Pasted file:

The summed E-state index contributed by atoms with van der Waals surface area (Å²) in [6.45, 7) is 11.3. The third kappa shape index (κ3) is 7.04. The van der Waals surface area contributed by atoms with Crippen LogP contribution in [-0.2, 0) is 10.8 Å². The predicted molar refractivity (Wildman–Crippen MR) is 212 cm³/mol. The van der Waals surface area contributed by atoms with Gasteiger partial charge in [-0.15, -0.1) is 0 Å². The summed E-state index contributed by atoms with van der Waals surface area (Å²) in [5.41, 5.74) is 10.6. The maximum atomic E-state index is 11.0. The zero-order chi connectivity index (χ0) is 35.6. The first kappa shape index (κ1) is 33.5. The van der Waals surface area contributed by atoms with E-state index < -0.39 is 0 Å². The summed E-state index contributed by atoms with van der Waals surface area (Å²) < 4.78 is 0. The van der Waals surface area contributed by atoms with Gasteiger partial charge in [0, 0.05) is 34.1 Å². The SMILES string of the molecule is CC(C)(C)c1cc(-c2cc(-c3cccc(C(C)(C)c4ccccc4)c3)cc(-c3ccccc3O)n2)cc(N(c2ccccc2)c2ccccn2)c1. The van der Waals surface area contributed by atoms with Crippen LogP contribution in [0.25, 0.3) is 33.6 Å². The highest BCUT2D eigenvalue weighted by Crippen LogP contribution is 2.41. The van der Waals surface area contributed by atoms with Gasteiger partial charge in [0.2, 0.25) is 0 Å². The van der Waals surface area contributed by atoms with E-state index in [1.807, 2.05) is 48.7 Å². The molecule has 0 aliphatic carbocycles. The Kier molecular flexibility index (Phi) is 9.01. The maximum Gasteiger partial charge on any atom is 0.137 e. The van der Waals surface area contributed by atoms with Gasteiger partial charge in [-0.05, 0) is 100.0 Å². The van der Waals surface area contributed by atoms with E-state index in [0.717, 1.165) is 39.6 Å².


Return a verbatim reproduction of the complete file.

The summed E-state index contributed by atoms with van der Waals surface area (Å²) in [6.45, 7) is 11.3. The third kappa shape index (κ3) is 7.04. The van der Waals surface area contributed by atoms with Crippen LogP contribution in [-0.2, 0) is 10.8 Å². The predicted molar refractivity (Wildman–Crippen MR) is 212 cm³/mol. The van der Waals surface area contributed by atoms with Gasteiger partial charge in [-0.15, -0.1) is 0 Å². The summed E-state index contributed by atoms with van der Waals surface area (Å²) in [5.41, 5.74) is 10.6. The maximum atomic E-state index is 11.0. The zero-order chi connectivity index (χ0) is 35.6. The first kappa shape index (κ1) is 33.5. The van der Waals surface area contributed by atoms with E-state index < -0.39 is 0 Å². The summed E-state index contributed by atoms with van der Waals surface area (Å²) < 4.78 is 0. The van der Waals surface area contributed by atoms with Gasteiger partial charge in [0, 0.05) is 34.1 Å². The SMILES string of the molecule is CC(C)(C)c1cc(-c2cc(-c3cccc(C(C)(C)c4ccccc4)c3)cc(-c3ccccc3O)n2)cc(N(c2ccccc2)c2ccccn2)c1. The van der Waals surface area contributed by atoms with Crippen LogP contribution in [0.25, 0.3) is 33.6 Å². The highest BCUT2D eigenvalue weighted by Crippen LogP contribution is 2.41. The van der Waals surface area contributed by atoms with Gasteiger partial charge in [0.2, 0.25) is 0 Å². The van der Waals surface area contributed by atoms with E-state index in [1.807, 2.05) is 48.7 Å². The molecule has 0 aliphatic carbocycles. The Kier molecular flexibility index (Phi) is 9.01. The maximum Gasteiger partial charge on any atom is 0.137 e. The van der Waals surface area contributed by atoms with Gasteiger partial charge in [-0.05, 0) is 100.0 Å². The van der Waals surface area contributed by atoms with E-state index in [0.717, 1.165) is 39.6 Å².